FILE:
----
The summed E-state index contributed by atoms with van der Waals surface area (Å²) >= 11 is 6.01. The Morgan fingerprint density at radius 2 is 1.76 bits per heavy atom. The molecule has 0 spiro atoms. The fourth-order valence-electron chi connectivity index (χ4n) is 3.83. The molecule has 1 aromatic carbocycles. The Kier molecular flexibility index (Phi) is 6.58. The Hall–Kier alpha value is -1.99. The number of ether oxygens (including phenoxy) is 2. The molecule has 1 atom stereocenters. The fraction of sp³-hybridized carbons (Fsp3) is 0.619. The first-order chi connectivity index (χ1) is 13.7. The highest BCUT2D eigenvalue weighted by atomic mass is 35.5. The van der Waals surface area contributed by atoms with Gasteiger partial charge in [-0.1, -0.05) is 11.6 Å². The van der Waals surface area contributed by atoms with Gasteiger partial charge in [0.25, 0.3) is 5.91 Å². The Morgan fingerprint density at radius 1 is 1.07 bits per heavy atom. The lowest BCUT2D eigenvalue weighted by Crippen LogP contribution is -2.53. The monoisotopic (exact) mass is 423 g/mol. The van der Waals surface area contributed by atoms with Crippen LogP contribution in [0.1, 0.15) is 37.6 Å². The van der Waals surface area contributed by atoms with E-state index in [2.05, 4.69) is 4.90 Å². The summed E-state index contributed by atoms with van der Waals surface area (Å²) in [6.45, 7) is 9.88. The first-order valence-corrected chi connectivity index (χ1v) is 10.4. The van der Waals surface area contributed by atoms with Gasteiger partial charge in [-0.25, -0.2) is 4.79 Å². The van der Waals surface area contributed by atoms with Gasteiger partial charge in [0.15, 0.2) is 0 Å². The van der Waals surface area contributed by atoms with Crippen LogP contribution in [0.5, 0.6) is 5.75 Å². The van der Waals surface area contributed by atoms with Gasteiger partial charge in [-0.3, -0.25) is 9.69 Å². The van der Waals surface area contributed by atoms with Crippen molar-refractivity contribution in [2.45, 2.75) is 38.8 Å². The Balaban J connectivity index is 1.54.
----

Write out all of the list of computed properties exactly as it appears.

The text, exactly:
The summed E-state index contributed by atoms with van der Waals surface area (Å²) >= 11 is 6.01. The Morgan fingerprint density at radius 2 is 1.76 bits per heavy atom. The molecule has 0 spiro atoms. The fourth-order valence-electron chi connectivity index (χ4n) is 3.83. The molecule has 1 aromatic carbocycles. The Kier molecular flexibility index (Phi) is 6.58. The Hall–Kier alpha value is -1.99. The number of ether oxygens (including phenoxy) is 2. The molecule has 1 atom stereocenters. The fraction of sp³-hybridized carbons (Fsp3) is 0.619. The first-order chi connectivity index (χ1) is 13.7. The highest BCUT2D eigenvalue weighted by atomic mass is 35.5. The van der Waals surface area contributed by atoms with Gasteiger partial charge in [-0.1, -0.05) is 11.6 Å². The van der Waals surface area contributed by atoms with Gasteiger partial charge in [0.25, 0.3) is 5.91 Å². The Morgan fingerprint density at radius 1 is 1.07 bits per heavy atom. The lowest BCUT2D eigenvalue weighted by Crippen LogP contribution is -2.53. The monoisotopic (exact) mass is 423 g/mol. The van der Waals surface area contributed by atoms with Crippen LogP contribution in [0.1, 0.15) is 37.6 Å². The van der Waals surface area contributed by atoms with E-state index in [2.05, 4.69) is 4.90 Å². The summed E-state index contributed by atoms with van der Waals surface area (Å²) in [6.45, 7) is 9.88. The first-order valence-corrected chi connectivity index (χ1v) is 10.4. The van der Waals surface area contributed by atoms with Gasteiger partial charge in [-0.25, -0.2) is 4.79 Å². The van der Waals surface area contributed by atoms with Gasteiger partial charge in [0.15, 0.2) is 0 Å². The van der Waals surface area contributed by atoms with Crippen LogP contribution in [0.5, 0.6) is 5.75 Å². The van der Waals surface area contributed by atoms with Gasteiger partial charge in [-0.3, -0.25) is 9.69 Å². The van der Waals surface area contributed by atoms with Crippen molar-refractivity contribution in [2.45, 2.75) is 38.8 Å². The Balaban J connectivity index is 1.54.